A Commentary on Subsidization of Drug Treatment Services in Iran: A New Approach


avatar Saeed Nateghi 1 , avatar Hosein Effatpanah ORCID 2 , *

School of Medicine, Ziaeian Hospital, International Campus, Tehran University of Medical Sciences, Tehran, Iran
Department of Public Health, Asadabad School of Medical Sciences, Asadabad, Iran

how to cite: Nateghi S , Effatpanah H. A Commentary on Subsidization of Drug Treatment Services in Iran: A New Approach. Iran J Psychiatry Behav Sci. 2020;14(3):e105460. https://doi.org/10.5812/ijpbs.105460.

Dear Editor,

Subsidization refers to a well-established policy to increase the purchase and use of products and services and promote their affordability for people in need (1). Most importantly, subsidization is the money paid by a governmental sector to help drug treatment services reduce costs; therefore, they can provide services at affordable and/or reasonable prices (1). A paper by Ahmadian Moghaddam et al. (1) about the role of subsidization in increasing drug treatment entry in Iran has been recently published in your journal. In our view, illicit drug use poses significant financial, psychological, and social costs to individuals and families. Therefore, subsidization may play a significant role in increasing treatment entry. Furthermore, Ahmadian Moghadam and colleagues have highlighted a novel issue and how the trend of subsidization of drug treatment has been used for treating illicit drug use in Iran (1). Increasing treatment entry and retention among illicit drug users have remained an important health issue in Iran, the most populous Persian Gulf Country (2-4). The treatment of illicit drug use is essential in Iran due to the negative effects of illicit drug use on individuals and the public health sector (1-4).

Ahmadian Moghaddam et al. (1) compared two main types of drug treatments, including abstinence-based residential treatment and methadone treatment. Based on the severity of drug dependence and the rate of treatment retention, patients who benefited from subsidization were compared with other patients. Overall, 78 patients at methadone treatment clinics and 31 patients at residential abstinence-based centers were interviewed. Subsidization was found to be a strong motivation for entry into both types of treatments. However, it had no significant effect on treatment retention. Subsidization was found to have a greater impact on methadone treatment than on residential treatment. However, the current strategy was found not to be an effective approach to increase positive treatment outcomes.

The study includes two key points. First, a few studies have investigated the effects of subsidization on drug treatment entry and retention in Iran. The second important key point is that it showed how the two main types of drug treatment in Iran used a cost-effective strategy to encourage treatment entry.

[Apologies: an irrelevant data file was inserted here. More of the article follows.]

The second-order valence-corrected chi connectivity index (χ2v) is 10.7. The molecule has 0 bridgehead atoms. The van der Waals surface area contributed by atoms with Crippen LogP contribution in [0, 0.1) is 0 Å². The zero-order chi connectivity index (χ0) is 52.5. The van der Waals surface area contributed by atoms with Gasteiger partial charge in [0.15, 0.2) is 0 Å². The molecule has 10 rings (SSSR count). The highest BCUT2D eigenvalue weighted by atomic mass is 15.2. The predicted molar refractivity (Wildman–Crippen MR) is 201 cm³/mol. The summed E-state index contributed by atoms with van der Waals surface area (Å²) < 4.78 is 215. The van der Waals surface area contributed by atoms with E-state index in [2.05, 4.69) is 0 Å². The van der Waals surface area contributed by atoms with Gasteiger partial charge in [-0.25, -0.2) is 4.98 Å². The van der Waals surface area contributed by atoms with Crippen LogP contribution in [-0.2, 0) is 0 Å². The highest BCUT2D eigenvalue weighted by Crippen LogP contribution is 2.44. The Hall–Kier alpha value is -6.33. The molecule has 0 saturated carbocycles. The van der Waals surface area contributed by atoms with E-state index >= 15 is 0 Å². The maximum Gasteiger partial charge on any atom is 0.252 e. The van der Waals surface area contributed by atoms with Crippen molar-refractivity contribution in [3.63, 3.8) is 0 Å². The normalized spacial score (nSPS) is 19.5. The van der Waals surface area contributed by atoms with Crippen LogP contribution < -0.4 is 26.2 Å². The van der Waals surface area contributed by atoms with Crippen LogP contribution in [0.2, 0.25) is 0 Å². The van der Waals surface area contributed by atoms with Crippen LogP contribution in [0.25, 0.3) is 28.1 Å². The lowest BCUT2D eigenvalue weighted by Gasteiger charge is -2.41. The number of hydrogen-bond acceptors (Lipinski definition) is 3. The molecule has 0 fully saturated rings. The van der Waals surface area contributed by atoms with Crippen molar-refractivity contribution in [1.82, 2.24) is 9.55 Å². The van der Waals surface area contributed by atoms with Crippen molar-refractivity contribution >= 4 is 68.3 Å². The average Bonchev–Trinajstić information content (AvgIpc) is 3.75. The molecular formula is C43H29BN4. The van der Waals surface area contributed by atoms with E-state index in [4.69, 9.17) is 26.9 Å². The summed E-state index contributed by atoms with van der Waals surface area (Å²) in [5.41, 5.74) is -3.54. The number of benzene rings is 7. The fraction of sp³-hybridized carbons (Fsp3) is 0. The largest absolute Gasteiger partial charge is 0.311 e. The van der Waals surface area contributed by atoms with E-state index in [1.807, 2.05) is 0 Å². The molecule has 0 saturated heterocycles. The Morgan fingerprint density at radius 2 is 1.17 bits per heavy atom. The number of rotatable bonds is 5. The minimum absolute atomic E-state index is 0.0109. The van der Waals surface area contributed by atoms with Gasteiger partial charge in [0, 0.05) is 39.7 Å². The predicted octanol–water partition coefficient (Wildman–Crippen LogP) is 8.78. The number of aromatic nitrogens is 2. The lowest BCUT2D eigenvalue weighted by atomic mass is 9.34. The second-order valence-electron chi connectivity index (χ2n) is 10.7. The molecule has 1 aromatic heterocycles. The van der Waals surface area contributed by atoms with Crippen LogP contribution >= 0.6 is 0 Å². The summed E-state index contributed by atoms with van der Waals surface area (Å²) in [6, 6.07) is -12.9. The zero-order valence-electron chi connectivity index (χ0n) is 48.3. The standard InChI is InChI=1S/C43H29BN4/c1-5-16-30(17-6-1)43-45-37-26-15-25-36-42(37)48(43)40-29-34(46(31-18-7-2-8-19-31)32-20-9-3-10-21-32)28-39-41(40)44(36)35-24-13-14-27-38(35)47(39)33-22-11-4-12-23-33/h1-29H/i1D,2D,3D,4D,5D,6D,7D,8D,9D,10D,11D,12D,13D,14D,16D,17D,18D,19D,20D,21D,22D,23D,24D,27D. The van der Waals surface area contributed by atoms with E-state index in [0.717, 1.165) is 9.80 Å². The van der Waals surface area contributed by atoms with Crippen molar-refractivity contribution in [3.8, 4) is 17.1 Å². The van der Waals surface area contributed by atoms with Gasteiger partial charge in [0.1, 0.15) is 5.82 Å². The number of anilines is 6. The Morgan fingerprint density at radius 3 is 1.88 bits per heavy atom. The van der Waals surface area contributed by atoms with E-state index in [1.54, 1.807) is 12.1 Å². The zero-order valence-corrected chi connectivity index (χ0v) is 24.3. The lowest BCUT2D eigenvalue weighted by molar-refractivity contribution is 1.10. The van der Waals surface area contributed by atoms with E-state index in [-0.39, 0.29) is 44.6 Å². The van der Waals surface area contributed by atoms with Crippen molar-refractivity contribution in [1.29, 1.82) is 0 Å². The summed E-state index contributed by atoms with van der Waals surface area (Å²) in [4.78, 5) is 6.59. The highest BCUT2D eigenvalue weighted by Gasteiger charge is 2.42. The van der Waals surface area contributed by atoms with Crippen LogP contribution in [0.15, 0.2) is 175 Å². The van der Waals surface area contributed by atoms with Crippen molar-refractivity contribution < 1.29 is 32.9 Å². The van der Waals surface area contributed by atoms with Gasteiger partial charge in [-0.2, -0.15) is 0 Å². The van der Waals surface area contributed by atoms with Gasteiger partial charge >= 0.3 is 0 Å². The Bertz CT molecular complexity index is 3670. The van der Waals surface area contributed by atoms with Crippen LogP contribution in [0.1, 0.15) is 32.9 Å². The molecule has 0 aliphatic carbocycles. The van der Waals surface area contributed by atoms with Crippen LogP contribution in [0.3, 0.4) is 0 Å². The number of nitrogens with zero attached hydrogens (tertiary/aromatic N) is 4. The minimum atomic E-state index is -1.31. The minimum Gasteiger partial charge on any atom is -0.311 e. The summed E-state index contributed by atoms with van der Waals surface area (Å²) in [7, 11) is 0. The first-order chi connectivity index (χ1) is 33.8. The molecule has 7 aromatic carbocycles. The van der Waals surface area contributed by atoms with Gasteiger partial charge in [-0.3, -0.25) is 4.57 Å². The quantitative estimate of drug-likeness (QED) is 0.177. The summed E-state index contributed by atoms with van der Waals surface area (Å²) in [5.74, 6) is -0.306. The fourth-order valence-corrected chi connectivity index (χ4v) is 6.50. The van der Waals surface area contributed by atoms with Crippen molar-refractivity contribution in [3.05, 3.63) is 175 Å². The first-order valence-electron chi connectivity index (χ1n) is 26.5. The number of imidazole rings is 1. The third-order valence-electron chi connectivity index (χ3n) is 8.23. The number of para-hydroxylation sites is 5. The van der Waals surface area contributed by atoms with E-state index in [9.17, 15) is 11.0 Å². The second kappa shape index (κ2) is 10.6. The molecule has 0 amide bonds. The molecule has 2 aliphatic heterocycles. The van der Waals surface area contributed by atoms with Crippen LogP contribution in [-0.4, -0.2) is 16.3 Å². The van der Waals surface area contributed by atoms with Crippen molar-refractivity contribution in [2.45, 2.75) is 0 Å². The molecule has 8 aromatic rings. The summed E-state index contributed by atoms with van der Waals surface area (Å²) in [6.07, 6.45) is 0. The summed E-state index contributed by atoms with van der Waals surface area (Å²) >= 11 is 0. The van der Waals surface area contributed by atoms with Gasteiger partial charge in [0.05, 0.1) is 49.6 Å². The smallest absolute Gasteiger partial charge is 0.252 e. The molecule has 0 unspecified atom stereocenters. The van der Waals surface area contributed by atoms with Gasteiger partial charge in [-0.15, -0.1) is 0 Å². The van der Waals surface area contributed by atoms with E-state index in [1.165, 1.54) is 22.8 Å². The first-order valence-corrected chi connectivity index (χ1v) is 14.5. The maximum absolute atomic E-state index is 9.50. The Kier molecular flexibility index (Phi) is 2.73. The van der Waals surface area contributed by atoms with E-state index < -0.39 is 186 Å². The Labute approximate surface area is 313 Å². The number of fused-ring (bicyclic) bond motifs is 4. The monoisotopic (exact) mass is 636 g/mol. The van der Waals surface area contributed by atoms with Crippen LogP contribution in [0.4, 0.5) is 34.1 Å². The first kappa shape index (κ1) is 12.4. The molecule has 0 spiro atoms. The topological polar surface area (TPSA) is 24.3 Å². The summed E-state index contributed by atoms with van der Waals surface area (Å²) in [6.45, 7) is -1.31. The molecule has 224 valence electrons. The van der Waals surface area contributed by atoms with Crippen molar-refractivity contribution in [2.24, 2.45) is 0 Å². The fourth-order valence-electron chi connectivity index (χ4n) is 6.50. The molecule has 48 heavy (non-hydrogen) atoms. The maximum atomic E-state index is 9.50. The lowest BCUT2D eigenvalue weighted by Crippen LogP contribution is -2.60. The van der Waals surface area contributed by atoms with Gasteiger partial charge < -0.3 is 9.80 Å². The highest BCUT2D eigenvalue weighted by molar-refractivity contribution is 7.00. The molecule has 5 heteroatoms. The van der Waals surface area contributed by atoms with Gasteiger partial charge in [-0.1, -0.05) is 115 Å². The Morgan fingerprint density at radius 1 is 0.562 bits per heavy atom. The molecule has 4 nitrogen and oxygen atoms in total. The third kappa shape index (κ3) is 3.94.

This finding is important because it highlights how some financial incentives, such as subsidization may increase drug treatment entry among drug-dependent people across Iran. This finding is consistent with several research papers from Iran, which show how drug dependence is increasing and how drug users need essential treatment services (2-5). This finding has important treatment implications for health policy-makers and key service providers in Iran to pay attention to subsidization as a strategy to increase drug treatment entry.

However, Ahmadian Moghaddam et al.’ study (1) has several important research gaps that need to be investigated in future studies, as follows:

1) High-income patients may not benefit from subsidization. Likely, highly marginalized patients such as homeless people, people who inject drugs, and impoverished women benefit from subsidization. Therefore, a larger study needs to be conducted to investigate if there is a strong relationship between subsidization, drug treatment entry, and the socioeconomic status of patients. These factors may be important factors for the assignment of patients to subsidization.

2) There is a need to investigate if subsidization works as the only factor for treatment entry, or other factors such as motivation for treatment entry, addiction severity, family support, and job responsibilities may have an impact on this issue.

3) A comprehensive qualitative study also needs to be conducted to investigate the effectiveness of subsidization by asking service providers in drug treatment clinics and how service providers view the long-term negative and positive aspects of implementing subsidization in drug treatment services.

4) Most importantly, psychosocial treatments have received professional attention to treat substance use disorders in recent years (6-8). Psychotherapy can facilitate treatment entry, but the role of comorbidities needs to be taken into consideration (9, 10). It needs to be clarified if subsidization combined with the delivery of psychotherapy may increase the patient’s admission for treatment and long-term treatment outcomes.

In our view, Ahmadian Moghaddam et al.’s (1) research is one of the few studies that have addressed a significant health issue in terms of treatment costs in the Persian context. Some drug-dependent patients may enter drug treatment due to the sufficient availability of subsidization. We believe that, as a novel study in Iran, the paper benefits clinicians and health policy-makers to pay attention to the role of subsidization in drug treatment entry and retention. In our view, randomized controlled trials need to be designed and conducted to investigate if subsidization, as a feasible method, provides a clear picture of better drug treatment entry on a large scale.


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